The standard for disclosure "is an objective one: whether a reasonable person in the insured's position would know that the particular fact is material." Hartford Ins. Co. v. Garvey, 1989 A.M.C. 652, 659 (N.D.Cal. 1988) (citations omitted). A marine insurance applicant is under a duty to disclose in "uttermost good faith." McGrath, 671 F. Supp. at 678. The insured "is bound, even if not asked, to reveal every fact within his/her knowledge that is material to the risk." Garvey, 1989 A.M.C. at 658. To be material to the risk, "the fact must be `something which would have controlled the underwriter's decision' to accept the risk." Id. at 659 (citations omitted).
Under California law, failure to communicate that which a party knows and ought to communicate is concealment under California law. Cal.Ins.Code § 330. "Concealment, whether intentional or unintentional, entitles the injured party to rescind insurance." Cal.Ins.Code § 331.
Section 1904 of the California Insurance Code provides that "[i]n marine insurance, if a representation by the insured is intentionally false in any respect, whether material or immaterial, the insurer may rescind the entire contract."
Thus, under California law, the insurer is entitled to rescission if it can show either intentional misrepresentation of a fact, regardless of materiality, or nondisclosure of a fact material to the risk, regardless of intent. Because the issue of nondisclosure of Defendant's partnership is dispositive in this case, the Court need not reach the issue of whether Defendant made intentionally false representations. Similarly, the Court need not address the other nondisclosures alleged by Plaintiff.
Ownership of the Vessel
Plaintiff contends that Defendant failed to disclose to Plaintiff that Heeber had a one-half ownership interest in PRINCESS TWO and that this is a fact material to the risk. Defendant contends that he disclosed Heeber's interest to C.A.L. employee Dino LaMonica when LaMonica prepared Defendant's application for insurance and that this disclosure satisfied Defendant's obligations under Section 1900. The Deposition of LaMonica, Exhibit 4 in Opposition to Plaintiff's Motion, indicates that Defendant disclosed the fact of a partner to LaMonica.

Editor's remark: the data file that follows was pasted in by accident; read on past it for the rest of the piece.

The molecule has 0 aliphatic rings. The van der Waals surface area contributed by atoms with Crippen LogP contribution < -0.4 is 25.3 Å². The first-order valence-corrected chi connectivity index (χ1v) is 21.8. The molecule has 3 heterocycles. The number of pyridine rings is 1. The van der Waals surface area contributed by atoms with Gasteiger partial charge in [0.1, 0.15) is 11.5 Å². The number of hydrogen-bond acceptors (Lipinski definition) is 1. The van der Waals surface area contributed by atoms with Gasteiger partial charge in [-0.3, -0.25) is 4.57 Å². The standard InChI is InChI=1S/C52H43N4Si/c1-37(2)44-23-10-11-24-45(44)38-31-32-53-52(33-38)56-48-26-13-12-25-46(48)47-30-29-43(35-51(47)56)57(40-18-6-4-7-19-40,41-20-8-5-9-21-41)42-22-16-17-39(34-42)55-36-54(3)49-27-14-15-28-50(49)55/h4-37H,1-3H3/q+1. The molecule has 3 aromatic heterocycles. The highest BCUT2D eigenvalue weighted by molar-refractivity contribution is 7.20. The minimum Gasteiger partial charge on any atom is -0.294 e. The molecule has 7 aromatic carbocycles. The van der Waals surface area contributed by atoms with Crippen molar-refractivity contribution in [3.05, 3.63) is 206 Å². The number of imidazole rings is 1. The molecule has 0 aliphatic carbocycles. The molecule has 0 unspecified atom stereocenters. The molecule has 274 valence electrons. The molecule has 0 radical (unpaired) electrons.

a. Defendant Contends Agency Relationship Existed
Defendant contends that his disclosure to LaMonica satisfied the requirements of Section 1900 on the theory that *192 acts and omissions of C.A.L. and Continental are attributable to Plaintiff under agency law. Defendant argues that Continental acted as Plaintiff's agent, and C.A.L. was Plaintiff's subagent. Thus, Defendant argues, his disclosure to C.A.L. employee LaMonica is attributable to Plaintiff.
An insurance broker is defined as one who, "for compensation and on behalf of another person, transacts insurance other than life with, but not on behalf of, an insurer." Cal.Ins.Code § 33. Thus, the insurance broker is ordinarily the agent of the insured and not of the insurer. Fraser-Yamor Agency, Inc. v. County of Del Norte, 68 Cal. App. 3d 201, 137 Cal. Rptr. 118 (1977). In making his argument, Defendant fails to offer evidence sufficient to show that this, unlike the usual relationship between one of broker and insurer, is one of agency.
Defendant states that Baxter Pond, President and Owner of Continental, admitted at his deposition that he was the agent of Plaintiff. In making this assertion, Defendant does not point to an excerpt of the deposition which indicates such an admission was made. Plaintiff contends that Defendant misquotes the Pond Deposition and that Pond in fact testified that he believed Continental had an agency agreement with Plaintiff, but he could not be sure without checking the files. In addition, Plaintiff offers the Declaration of Baxter Pond, Exhibit 8 to Plaintiff's Reply, in which Pond states that after checking the files of Continental Associates he found that Continental has never had an agency agreement or agency relationship of any kind with Plaintiff.